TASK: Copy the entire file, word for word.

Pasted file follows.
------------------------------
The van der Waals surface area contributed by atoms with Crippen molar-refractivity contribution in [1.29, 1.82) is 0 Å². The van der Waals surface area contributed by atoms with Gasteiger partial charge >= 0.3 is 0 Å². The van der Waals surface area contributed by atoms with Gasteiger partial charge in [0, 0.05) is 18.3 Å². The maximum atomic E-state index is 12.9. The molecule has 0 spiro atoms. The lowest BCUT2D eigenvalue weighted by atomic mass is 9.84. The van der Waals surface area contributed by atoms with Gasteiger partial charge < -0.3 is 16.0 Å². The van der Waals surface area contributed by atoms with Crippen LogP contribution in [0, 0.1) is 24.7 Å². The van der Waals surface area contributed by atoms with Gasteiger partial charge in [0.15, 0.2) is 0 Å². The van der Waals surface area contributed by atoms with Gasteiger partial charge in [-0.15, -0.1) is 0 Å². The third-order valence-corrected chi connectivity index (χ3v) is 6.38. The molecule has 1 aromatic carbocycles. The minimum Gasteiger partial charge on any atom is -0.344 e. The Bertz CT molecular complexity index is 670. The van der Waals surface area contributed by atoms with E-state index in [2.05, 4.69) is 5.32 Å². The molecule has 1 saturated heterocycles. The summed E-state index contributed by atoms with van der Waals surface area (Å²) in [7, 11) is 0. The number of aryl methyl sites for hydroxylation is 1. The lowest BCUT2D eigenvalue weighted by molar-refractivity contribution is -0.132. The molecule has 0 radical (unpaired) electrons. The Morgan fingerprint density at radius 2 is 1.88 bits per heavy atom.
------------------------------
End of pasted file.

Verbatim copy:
The van der Waals surface area contributed by atoms with Crippen molar-refractivity contribution in [1.29, 1.82) is 0 Å². The van der Waals surface area contributed by atoms with Gasteiger partial charge >= 0.3 is 0 Å². The van der Waals surface area contributed by atoms with Gasteiger partial charge in [0, 0.05) is 18.3 Å². The maximum atomic E-state index is 12.9. The molecule has 0 spiro atoms. The lowest BCUT2D eigenvalue weighted by atomic mass is 9.84. The van der Waals surface area contributed by atoms with Gasteiger partial charge < -0.3 is 16.0 Å². The van der Waals surface area contributed by atoms with Crippen LogP contribution in [0, 0.1) is 24.7 Å². The van der Waals surface area contributed by atoms with Gasteiger partial charge in [0.15, 0.2) is 0 Å². The van der Waals surface area contributed by atoms with Gasteiger partial charge in [-0.15, -0.1) is 0 Å². The third-order valence-corrected chi connectivity index (χ3v) is 6.38. The molecule has 1 aromatic carbocycles. The minimum Gasteiger partial charge on any atom is -0.344 e. The Bertz CT molecular complexity index is 670. The van der Waals surface area contributed by atoms with E-state index in [2.05, 4.69) is 5.32 Å². The molecule has 1 saturated heterocycles. The summed E-state index contributed by atoms with van der Waals surface area (Å²) in [7, 11) is 0. The number of aryl methyl sites for hydroxylation is 1. The lowest BCUT2D eigenvalue weighted by molar-refractivity contribution is -0.132. The molecule has 0 radical (unpaired) electrons. The Morgan fingerprint density at radius 2 is 1.88 bits per heavy atom.